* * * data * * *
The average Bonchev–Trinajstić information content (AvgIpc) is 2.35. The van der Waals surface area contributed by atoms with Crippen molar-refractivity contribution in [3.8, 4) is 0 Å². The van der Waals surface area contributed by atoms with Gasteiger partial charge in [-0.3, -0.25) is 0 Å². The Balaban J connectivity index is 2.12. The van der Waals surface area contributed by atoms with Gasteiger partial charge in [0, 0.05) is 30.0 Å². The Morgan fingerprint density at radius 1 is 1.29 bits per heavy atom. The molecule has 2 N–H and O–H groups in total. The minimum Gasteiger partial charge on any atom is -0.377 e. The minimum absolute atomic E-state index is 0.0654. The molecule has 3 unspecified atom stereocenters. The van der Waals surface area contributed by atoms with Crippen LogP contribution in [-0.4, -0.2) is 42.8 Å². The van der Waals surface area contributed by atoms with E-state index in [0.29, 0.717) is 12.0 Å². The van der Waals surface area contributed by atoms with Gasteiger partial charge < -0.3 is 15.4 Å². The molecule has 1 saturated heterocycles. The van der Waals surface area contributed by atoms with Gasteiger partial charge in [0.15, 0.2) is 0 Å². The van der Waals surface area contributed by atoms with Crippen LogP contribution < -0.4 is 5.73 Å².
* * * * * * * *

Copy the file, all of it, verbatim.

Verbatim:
The average Bonchev–Trinajstić information content (AvgIpc) is 2.35. The van der Waals surface area contributed by atoms with Crippen molar-refractivity contribution in [3.8, 4) is 0 Å². The van der Waals surface area contributed by atoms with Gasteiger partial charge in [-0.3, -0.25) is 0 Å². The Balaban J connectivity index is 2.12. The van der Waals surface area contributed by atoms with Gasteiger partial charge in [0, 0.05) is 30.0 Å². The Morgan fingerprint density at radius 1 is 1.29 bits per heavy atom. The molecule has 2 N–H and O–H groups in total. The minimum Gasteiger partial charge on any atom is -0.377 e. The minimum absolute atomic E-state index is 0.0654. The molecule has 3 unspecified atom stereocenters. The van der Waals surface area contributed by atoms with Crippen LogP contribution in [-0.4, -0.2) is 42.8 Å². The van der Waals surface area contributed by atoms with E-state index in [0.29, 0.717) is 12.0 Å². The van der Waals surface area contributed by atoms with Gasteiger partial charge < -0.3 is 15.4 Å². The molecule has 1 saturated heterocycles. The van der Waals surface area contributed by atoms with Gasteiger partial charge in [0.15, 0.2) is 0 Å². The van der Waals surface area contributed by atoms with Crippen LogP contribution < -0.4 is 5.73 Å².